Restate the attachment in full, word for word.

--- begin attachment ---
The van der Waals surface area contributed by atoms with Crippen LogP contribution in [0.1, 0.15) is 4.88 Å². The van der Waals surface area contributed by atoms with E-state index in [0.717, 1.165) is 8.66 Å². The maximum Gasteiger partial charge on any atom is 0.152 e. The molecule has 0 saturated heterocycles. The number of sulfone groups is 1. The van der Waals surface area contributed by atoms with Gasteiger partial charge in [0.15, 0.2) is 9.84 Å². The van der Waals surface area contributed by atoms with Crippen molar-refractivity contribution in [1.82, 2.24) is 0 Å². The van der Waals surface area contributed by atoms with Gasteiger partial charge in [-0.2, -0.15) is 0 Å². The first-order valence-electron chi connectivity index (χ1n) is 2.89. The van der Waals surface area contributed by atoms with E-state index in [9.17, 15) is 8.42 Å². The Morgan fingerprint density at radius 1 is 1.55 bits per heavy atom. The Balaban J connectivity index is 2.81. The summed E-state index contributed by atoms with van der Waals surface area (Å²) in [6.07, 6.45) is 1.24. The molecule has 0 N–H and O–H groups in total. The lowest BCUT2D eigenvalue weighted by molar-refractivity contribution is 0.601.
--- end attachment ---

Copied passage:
The van der Waals surface area contributed by atoms with Crippen LogP contribution in [0.1, 0.15) is 4.88 Å². The van der Waals surface area contributed by atoms with E-state index in [0.717, 1.165) is 8.66 Å². The maximum Gasteiger partial charge on any atom is 0.152 e. The molecule has 0 saturated heterocycles. The number of sulfone groups is 1. The van der Waals surface area contributed by atoms with Gasteiger partial charge in [0.15, 0.2) is 9.84 Å². The van der Waals surface area contributed by atoms with Crippen molar-refractivity contribution in [1.82, 2.24) is 0 Å². The van der Waals surface area contributed by atoms with Gasteiger partial charge in [-0.2, -0.15) is 0 Å². The first-order valence-electron chi connectivity index (χ1n) is 2.89. The van der Waals surface area contributed by atoms with E-state index in [9.17, 15) is 8.42 Å². The Morgan fingerprint density at radius 1 is 1.55 bits per heavy atom. The Balaban J connectivity index is 2.81. The summed E-state index contributed by atoms with van der Waals surface area (Å²) in [6.07, 6.45) is 1.24. The molecule has 0 N–H and O–H groups in total. The lowest BCUT2D eigenvalue weighted by molar-refractivity contribution is 0.601.